Tuesday, November 27, 2007, 01:00 pm
German MVNO to undercut T-Mobile with 600 euro iPhone rebateGerman mobile virtual network operator (MVNO) Debitel said Tuesday it plans to offer a 600 euro ($891) rebate to customers who buy an iPhone from T-Mobile Germany but agree to use its wireless service instead, undermining much of T-Mobile's competitive advantage.
Reuters reports that Debitel -- which resells airtime it buys from T-Mobile and rivals Vodafone, O2, and E-Plus in Germany -- said it has no qualms about paying the difference in price between an unlocked iPhone and one locked to T-Mobile's network if it means gaining new subscribers.
Although T-Mobile had landed an exclusive deal with Apple to sell the iPhone in Germany, it was ordered by a Hamburg court last week to offer customers an option to buy an unlocked version of the handset that would not require a formal two-year contract and could be used other wireless networks in the country.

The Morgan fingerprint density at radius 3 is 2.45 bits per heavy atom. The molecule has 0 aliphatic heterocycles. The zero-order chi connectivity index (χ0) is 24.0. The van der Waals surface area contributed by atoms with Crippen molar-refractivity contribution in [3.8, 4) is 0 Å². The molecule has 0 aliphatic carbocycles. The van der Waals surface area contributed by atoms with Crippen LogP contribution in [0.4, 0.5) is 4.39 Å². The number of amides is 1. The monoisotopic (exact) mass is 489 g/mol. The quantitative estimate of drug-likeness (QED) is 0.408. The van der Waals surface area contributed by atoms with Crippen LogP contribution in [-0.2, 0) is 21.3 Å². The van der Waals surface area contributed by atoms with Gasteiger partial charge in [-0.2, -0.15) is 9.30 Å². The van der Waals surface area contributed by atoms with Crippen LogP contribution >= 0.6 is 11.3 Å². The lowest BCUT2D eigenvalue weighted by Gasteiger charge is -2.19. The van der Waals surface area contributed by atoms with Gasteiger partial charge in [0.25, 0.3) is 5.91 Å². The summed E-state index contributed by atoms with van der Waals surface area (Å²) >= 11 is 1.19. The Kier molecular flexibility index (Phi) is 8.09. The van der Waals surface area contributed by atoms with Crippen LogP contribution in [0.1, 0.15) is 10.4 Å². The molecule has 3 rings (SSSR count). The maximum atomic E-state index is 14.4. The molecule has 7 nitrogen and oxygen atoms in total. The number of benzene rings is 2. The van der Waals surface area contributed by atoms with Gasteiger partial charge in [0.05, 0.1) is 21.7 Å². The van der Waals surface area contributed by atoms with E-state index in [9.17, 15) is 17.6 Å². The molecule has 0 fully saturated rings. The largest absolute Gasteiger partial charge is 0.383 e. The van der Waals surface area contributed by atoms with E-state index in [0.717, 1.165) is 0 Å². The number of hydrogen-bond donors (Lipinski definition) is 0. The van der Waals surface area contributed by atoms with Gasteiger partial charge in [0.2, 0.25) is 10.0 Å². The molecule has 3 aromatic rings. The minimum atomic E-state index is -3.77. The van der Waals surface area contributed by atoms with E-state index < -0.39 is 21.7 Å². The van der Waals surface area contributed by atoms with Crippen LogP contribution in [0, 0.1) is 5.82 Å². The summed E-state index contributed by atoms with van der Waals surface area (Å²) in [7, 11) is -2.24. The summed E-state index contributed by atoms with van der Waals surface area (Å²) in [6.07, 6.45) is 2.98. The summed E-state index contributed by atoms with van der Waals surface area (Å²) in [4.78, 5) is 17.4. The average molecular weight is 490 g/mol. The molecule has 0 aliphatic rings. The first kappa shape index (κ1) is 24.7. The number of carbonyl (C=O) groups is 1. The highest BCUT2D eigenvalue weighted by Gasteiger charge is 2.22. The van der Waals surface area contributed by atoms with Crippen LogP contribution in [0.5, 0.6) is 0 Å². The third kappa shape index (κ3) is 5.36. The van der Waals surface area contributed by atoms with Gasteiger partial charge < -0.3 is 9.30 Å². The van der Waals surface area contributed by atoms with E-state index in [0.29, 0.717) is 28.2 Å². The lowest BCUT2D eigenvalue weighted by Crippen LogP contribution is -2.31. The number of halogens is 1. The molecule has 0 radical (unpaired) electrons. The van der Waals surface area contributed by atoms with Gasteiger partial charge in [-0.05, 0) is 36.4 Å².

T-Mobile and Apple agreed to comply, but did so by pricing the unlocked iPhone at a whopping 999 euros in order to deter consumers from forgoing a T-Mobile contract. The two firms charge less than half that -- 399 euros -- for an iPhone tethered to the T-Mobile network.
In a statement, Debitel said it would begin offering through its stores on Wednesday iPhone contracts starting at 40 euros per month for 200 minutes, which is cheaper than T-Mobile's baseline plan of 49 euros for half as many minutes.
"We are happy to offer iPhone buyers the freedom of choice that customers are entitled to expect from a service provider," said Oliver Steil, Debitel's marketing chief.
Debitel added that customers using Vodafone, E-Plus and O2 networks would get all of Apple's iPhone services apart from visual voicemail which will continue to function only on T-Mobile's network.
On Topic: General
- Google's Motorola issues second appeal of dismissed ITC case against Apple
- South Australia's first Apple Store draws line hours ahead of opening [update: photos and video]
- Rains once more cause damage at Apple's Fifth Avenue NY store
- Steve Jobs's family has been giving money away anonymously for more than 2 decades
- Judge says evidence will likely show Apple culpable in e-book price fixing case